Agricultural and Forest Entomology (2012) 13: 365–372. doi: 10.1111/j.1461-9563.2011.00527.xErnesto I. Badano, Carlos H. Vergara
The honey bee Apis mellifera is native to Eurasia and Africa, although it is commonly introduced into crop fields of different parts of the world because of the assumption that it improves yield. This bee is, however, a poor pollinator of several crops compared with native insects. Indeed, honey bees can displace native pollinators and reduce their diversity. The present study evaluated the potential impacts of A. mellifera on the diversity of native pollinators of highland coffee (Coffea arabica) and its putative consequences for coffee production at the state of Veracruz, Mexico.
The abundance of A. mellifera and diversity of native pollinators were assessed during blooming at 12 shade coffee plantations and pollination experiments were conducted to determine the impacts of pollinators on coffee fruit production. Regression analyses were used to assess whether the abundance of honey bees was related to native pollinator diversity, and whether fruit production was influenced by both the diversity of pollinators and the abundance of A. mellifera.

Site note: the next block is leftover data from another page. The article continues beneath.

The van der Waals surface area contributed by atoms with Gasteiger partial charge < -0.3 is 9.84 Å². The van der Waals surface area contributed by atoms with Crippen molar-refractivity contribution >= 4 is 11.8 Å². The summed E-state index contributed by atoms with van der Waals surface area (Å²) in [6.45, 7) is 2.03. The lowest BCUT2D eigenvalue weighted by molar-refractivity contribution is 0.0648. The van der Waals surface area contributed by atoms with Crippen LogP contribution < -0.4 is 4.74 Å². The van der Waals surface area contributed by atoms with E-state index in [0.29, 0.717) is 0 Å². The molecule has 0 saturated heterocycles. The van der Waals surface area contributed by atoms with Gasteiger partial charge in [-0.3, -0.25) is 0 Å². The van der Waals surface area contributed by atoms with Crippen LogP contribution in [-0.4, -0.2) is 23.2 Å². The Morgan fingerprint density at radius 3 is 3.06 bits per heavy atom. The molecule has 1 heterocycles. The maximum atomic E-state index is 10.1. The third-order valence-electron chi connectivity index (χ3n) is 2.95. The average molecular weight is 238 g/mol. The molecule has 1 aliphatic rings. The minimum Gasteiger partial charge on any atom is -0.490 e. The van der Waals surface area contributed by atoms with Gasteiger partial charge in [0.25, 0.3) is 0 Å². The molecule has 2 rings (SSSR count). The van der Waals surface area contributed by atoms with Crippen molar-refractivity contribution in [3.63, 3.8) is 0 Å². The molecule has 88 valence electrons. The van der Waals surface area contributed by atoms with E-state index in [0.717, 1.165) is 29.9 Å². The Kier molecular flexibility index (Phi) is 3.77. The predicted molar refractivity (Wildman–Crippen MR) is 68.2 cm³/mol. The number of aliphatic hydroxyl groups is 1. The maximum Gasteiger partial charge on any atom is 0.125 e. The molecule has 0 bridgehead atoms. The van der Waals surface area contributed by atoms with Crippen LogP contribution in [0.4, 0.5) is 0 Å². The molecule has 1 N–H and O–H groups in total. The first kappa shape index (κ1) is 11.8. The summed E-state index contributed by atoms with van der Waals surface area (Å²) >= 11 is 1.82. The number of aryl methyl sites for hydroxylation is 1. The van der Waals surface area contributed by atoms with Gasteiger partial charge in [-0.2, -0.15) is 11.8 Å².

Native pollinator diversity decreased as the number of honey bees increased. Furthermore, although coffee fruit production was positively related to the diversity of native pollinators, an increasing abundance of A. mellifera was correlated with a decrease in fruit production.
Highland shade coffee plantations are considered as reservoirs of the Mexican insect fauna. Thus, native pollinator diversity could be better preserved if beekeepers reduced the number of managed hives that they brought into plantations. This may also help to increase coffee yield by decreasing the putative negative effects of A. mellifera on native pollinators.
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